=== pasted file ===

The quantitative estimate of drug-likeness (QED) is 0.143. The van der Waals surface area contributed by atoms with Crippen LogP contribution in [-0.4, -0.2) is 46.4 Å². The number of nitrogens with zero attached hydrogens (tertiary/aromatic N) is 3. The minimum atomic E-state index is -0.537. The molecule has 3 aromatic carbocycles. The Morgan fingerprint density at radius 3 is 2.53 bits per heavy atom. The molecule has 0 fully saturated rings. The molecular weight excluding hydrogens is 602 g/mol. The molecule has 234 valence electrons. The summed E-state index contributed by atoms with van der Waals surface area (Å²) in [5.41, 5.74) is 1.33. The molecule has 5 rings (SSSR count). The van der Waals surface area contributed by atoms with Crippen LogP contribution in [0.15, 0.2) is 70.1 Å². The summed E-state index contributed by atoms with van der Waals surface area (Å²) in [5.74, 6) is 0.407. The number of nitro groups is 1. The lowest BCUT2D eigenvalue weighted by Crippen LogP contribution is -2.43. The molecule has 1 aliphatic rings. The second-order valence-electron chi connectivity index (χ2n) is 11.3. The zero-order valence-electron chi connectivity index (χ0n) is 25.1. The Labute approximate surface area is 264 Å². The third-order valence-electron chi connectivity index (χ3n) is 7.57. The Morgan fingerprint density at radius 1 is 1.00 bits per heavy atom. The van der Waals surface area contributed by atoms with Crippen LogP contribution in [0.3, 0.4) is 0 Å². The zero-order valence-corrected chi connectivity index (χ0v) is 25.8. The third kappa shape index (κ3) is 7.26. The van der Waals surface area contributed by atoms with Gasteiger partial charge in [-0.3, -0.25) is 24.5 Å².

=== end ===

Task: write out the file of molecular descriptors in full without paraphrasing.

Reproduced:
The quantitative estimate of drug-likeness (QED) is 0.143. The van der Waals surface area contributed by atoms with Crippen LogP contribution in [-0.4, -0.2) is 46.4 Å². The number of nitrogens with zero attached hydrogens (tertiary/aromatic N) is 3. The minimum atomic E-state index is -0.537. The molecule has 3 aromatic carbocycles. The Morgan fingerprint density at radius 3 is 2.53 bits per heavy atom. The molecule has 0 fully saturated rings. The molecular weight excluding hydrogens is 602 g/mol. The molecule has 234 valence electrons. The summed E-state index contributed by atoms with van der Waals surface area (Å²) in [5.41, 5.74) is 1.33. The molecule has 5 rings (SSSR count). The van der Waals surface area contributed by atoms with Crippen LogP contribution in [0.15, 0.2) is 70.1 Å². The summed E-state index contributed by atoms with van der Waals surface area (Å²) in [5.74, 6) is 0.407. The number of nitro groups is 1. The lowest BCUT2D eigenvalue weighted by Crippen LogP contribution is -2.43. The molecule has 1 aliphatic rings. The second-order valence-electron chi connectivity index (χ2n) is 11.3. The zero-order valence-electron chi connectivity index (χ0n) is 25.1. The Labute approximate surface area is 264 Å². The third-order valence-electron chi connectivity index (χ3n) is 7.57. The Morgan fingerprint density at radius 1 is 1.00 bits per heavy atom. The van der Waals surface area contributed by atoms with Crippen LogP contribution in [0.3, 0.4) is 0 Å². The zero-order valence-corrected chi connectivity index (χ0v) is 25.8. The third kappa shape index (κ3) is 7.26. The van der Waals surface area contributed by atoms with Gasteiger partial charge in [-0.3, -0.25) is 24.5 Å².